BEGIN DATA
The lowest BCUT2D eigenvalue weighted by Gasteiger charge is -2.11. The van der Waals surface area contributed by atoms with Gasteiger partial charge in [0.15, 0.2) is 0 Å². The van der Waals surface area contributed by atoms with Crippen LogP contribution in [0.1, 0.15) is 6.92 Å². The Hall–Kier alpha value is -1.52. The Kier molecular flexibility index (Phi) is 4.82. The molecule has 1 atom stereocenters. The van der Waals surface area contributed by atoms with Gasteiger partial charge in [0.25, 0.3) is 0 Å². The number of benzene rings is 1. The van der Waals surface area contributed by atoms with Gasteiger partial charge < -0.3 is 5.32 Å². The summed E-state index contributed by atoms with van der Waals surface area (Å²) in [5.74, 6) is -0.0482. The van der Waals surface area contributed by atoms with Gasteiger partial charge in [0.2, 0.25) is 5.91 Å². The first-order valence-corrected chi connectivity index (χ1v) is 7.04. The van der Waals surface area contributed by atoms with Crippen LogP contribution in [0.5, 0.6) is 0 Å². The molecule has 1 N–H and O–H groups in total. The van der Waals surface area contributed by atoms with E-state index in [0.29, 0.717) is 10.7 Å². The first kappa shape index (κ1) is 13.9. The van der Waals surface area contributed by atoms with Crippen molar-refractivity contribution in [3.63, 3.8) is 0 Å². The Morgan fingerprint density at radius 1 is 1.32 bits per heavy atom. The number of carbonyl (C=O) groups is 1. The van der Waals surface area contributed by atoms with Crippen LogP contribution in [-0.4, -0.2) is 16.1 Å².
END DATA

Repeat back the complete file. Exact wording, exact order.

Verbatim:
The lowest BCUT2D eigenvalue weighted by Gasteiger charge is -2.11. The van der Waals surface area contributed by atoms with Gasteiger partial charge in [0.15, 0.2) is 0 Å². The van der Waals surface area contributed by atoms with Crippen LogP contribution in [0.1, 0.15) is 6.92 Å². The Hall–Kier alpha value is -1.52. The Kier molecular flexibility index (Phi) is 4.82. The molecule has 1 atom stereocenters. The van der Waals surface area contributed by atoms with Gasteiger partial charge in [0.25, 0.3) is 0 Å². The number of benzene rings is 1. The van der Waals surface area contributed by atoms with Gasteiger partial charge < -0.3 is 5.32 Å². The summed E-state index contributed by atoms with van der Waals surface area (Å²) in [5.74, 6) is -0.0482. The van der Waals surface area contributed by atoms with Gasteiger partial charge in [0.2, 0.25) is 5.91 Å². The first-order valence-corrected chi connectivity index (χ1v) is 7.04. The van der Waals surface area contributed by atoms with Crippen LogP contribution in [0.5, 0.6) is 0 Å². The molecule has 1 N–H and O–H groups in total. The van der Waals surface area contributed by atoms with E-state index in [0.29, 0.717) is 10.7 Å². The first kappa shape index (κ1) is 13.9. The van der Waals surface area contributed by atoms with Crippen molar-refractivity contribution in [3.63, 3.8) is 0 Å². The Morgan fingerprint density at radius 1 is 1.32 bits per heavy atom. The number of carbonyl (C=O) groups is 1. The van der Waals surface area contributed by atoms with Crippen LogP contribution in [-0.4, -0.2) is 16.1 Å².